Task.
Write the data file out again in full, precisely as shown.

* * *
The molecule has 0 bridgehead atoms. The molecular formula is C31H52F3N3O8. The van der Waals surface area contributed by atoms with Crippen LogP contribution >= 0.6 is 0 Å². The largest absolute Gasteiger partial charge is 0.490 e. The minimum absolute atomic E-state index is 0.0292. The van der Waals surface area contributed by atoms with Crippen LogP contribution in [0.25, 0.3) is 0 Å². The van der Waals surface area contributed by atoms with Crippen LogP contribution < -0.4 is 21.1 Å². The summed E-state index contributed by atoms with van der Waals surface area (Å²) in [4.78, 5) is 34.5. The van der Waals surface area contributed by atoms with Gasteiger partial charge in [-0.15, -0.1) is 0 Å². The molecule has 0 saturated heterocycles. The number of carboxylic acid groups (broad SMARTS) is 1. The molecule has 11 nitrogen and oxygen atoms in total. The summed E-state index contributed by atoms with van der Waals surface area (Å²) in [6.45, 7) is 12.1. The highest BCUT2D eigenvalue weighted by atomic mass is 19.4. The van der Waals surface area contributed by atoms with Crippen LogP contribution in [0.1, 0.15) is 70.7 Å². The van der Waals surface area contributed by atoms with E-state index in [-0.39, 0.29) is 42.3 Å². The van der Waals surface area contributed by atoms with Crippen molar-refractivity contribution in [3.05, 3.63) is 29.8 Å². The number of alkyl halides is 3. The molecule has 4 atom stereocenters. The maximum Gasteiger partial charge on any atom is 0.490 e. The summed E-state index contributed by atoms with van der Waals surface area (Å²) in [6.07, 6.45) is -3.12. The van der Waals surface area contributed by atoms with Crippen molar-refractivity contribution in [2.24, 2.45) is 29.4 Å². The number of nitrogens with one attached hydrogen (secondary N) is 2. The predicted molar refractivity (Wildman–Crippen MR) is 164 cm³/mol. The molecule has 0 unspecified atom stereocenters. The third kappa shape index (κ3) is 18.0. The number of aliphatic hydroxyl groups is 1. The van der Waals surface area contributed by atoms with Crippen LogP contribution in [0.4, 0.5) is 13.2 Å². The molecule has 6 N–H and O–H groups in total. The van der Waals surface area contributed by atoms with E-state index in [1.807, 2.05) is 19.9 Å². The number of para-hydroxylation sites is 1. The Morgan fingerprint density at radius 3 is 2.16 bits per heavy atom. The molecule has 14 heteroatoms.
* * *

The molecule has 0 bridgehead atoms. The molecular formula is C31H52F3N3O8. The van der Waals surface area contributed by atoms with Crippen LogP contribution >= 0.6 is 0 Å². The largest absolute Gasteiger partial charge is 0.490 e. The minimum absolute atomic E-state index is 0.0292. The van der Waals surface area contributed by atoms with Crippen LogP contribution in [0.25, 0.3) is 0 Å². The van der Waals surface area contributed by atoms with Crippen LogP contribution < -0.4 is 21.1 Å². The summed E-state index contributed by atoms with van der Waals surface area (Å²) in [4.78, 5) is 34.5. The van der Waals surface area contributed by atoms with Gasteiger partial charge in [-0.15, -0.1) is 0 Å². The molecule has 0 saturated heterocycles. The number of carboxylic acid groups (broad SMARTS) is 1. The molecule has 11 nitrogen and oxygen atoms in total. The summed E-state index contributed by atoms with van der Waals surface area (Å²) in [6.45, 7) is 12.1. The highest BCUT2D eigenvalue weighted by atomic mass is 19.4. The van der Waals surface area contributed by atoms with Crippen LogP contribution in [0.1, 0.15) is 70.7 Å². The van der Waals surface area contributed by atoms with E-state index in [-0.39, 0.29) is 42.3 Å². The van der Waals surface area contributed by atoms with Crippen molar-refractivity contribution in [3.05, 3.63) is 29.8 Å². The number of alkyl halides is 3. The molecule has 4 atom stereocenters. The maximum Gasteiger partial charge on any atom is 0.490 e. The summed E-state index contributed by atoms with van der Waals surface area (Å²) in [6.07, 6.45) is -3.12. The van der Waals surface area contributed by atoms with Crippen molar-refractivity contribution in [2.24, 2.45) is 29.4 Å². The number of nitrogens with one attached hydrogen (secondary N) is 2. The predicted molar refractivity (Wildman–Crippen MR) is 164 cm³/mol. The molecule has 0 unspecified atom stereocenters. The third kappa shape index (κ3) is 18.0. The number of aliphatic hydroxyl groups is 1. The van der Waals surface area contributed by atoms with Crippen LogP contribution in [0.4, 0.5) is 13.2 Å². The molecule has 6 N–H and O–H groups in total. The van der Waals surface area contributed by atoms with E-state index in [1.807, 2.05) is 19.9 Å². The number of para-hydroxylation sites is 1. The Morgan fingerprint density at radius 3 is 2.16 bits per heavy atom. The molecule has 14 heteroatoms.